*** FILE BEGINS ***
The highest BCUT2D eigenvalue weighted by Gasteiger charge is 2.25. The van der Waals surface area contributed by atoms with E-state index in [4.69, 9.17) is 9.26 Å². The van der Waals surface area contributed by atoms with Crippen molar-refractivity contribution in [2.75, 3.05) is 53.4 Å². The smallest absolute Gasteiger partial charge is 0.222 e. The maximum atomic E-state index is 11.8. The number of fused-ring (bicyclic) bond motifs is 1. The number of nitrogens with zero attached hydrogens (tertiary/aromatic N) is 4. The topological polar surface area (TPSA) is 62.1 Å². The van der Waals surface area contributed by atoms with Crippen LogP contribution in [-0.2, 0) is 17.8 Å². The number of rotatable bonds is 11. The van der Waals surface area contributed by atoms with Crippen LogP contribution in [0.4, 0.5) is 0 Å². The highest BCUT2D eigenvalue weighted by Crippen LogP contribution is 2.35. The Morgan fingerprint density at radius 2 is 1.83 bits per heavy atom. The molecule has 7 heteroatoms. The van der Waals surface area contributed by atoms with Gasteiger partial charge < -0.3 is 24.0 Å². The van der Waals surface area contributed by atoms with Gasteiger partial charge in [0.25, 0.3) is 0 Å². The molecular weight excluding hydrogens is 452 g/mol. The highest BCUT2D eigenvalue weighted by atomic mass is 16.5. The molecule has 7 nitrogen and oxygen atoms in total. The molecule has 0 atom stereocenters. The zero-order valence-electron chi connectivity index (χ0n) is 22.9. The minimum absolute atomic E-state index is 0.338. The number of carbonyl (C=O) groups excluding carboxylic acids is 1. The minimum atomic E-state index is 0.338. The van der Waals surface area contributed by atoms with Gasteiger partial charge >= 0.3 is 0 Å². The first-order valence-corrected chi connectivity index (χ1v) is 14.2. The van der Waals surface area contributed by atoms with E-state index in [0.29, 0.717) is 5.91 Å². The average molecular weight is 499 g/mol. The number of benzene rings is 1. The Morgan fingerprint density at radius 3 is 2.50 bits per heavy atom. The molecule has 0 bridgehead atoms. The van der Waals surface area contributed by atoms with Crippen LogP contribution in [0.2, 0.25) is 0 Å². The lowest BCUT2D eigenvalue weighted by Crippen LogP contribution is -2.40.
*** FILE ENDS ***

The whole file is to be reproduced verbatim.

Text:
The highest BCUT2D eigenvalue weighted by Gasteiger charge is 2.25. The van der Waals surface area contributed by atoms with E-state index in [4.69, 9.17) is 9.26 Å². The van der Waals surface area contributed by atoms with Crippen molar-refractivity contribution in [2.75, 3.05) is 53.4 Å². The smallest absolute Gasteiger partial charge is 0.222 e. The maximum atomic E-state index is 11.8. The number of fused-ring (bicyclic) bond motifs is 1. The number of nitrogens with zero attached hydrogens (tertiary/aromatic N) is 4. The topological polar surface area (TPSA) is 62.1 Å². The van der Waals surface area contributed by atoms with Crippen LogP contribution in [-0.2, 0) is 17.8 Å². The number of rotatable bonds is 11. The van der Waals surface area contributed by atoms with Crippen LogP contribution in [0.4, 0.5) is 0 Å². The highest BCUT2D eigenvalue weighted by Crippen LogP contribution is 2.35. The Morgan fingerprint density at radius 2 is 1.83 bits per heavy atom. The molecule has 7 heteroatoms. The van der Waals surface area contributed by atoms with Gasteiger partial charge < -0.3 is 24.0 Å². The van der Waals surface area contributed by atoms with Gasteiger partial charge in [0.25, 0.3) is 0 Å². The molecular weight excluding hydrogens is 452 g/mol. The highest BCUT2D eigenvalue weighted by atomic mass is 16.5. The molecule has 7 nitrogen and oxygen atoms in total. The molecule has 0 atom stereocenters. The zero-order valence-electron chi connectivity index (χ0n) is 22.9. The minimum absolute atomic E-state index is 0.338. The number of carbonyl (C=O) groups excluding carboxylic acids is 1. The minimum atomic E-state index is 0.338. The van der Waals surface area contributed by atoms with Gasteiger partial charge >= 0.3 is 0 Å². The first-order valence-corrected chi connectivity index (χ1v) is 14.2. The van der Waals surface area contributed by atoms with E-state index in [0.29, 0.717) is 5.91 Å². The average molecular weight is 499 g/mol. The number of benzene rings is 1. The Morgan fingerprint density at radius 3 is 2.50 bits per heavy atom. The molecule has 0 bridgehead atoms. The van der Waals surface area contributed by atoms with Crippen LogP contribution in [0.2, 0.25) is 0 Å². The lowest BCUT2D eigenvalue weighted by Crippen LogP contribution is -2.40.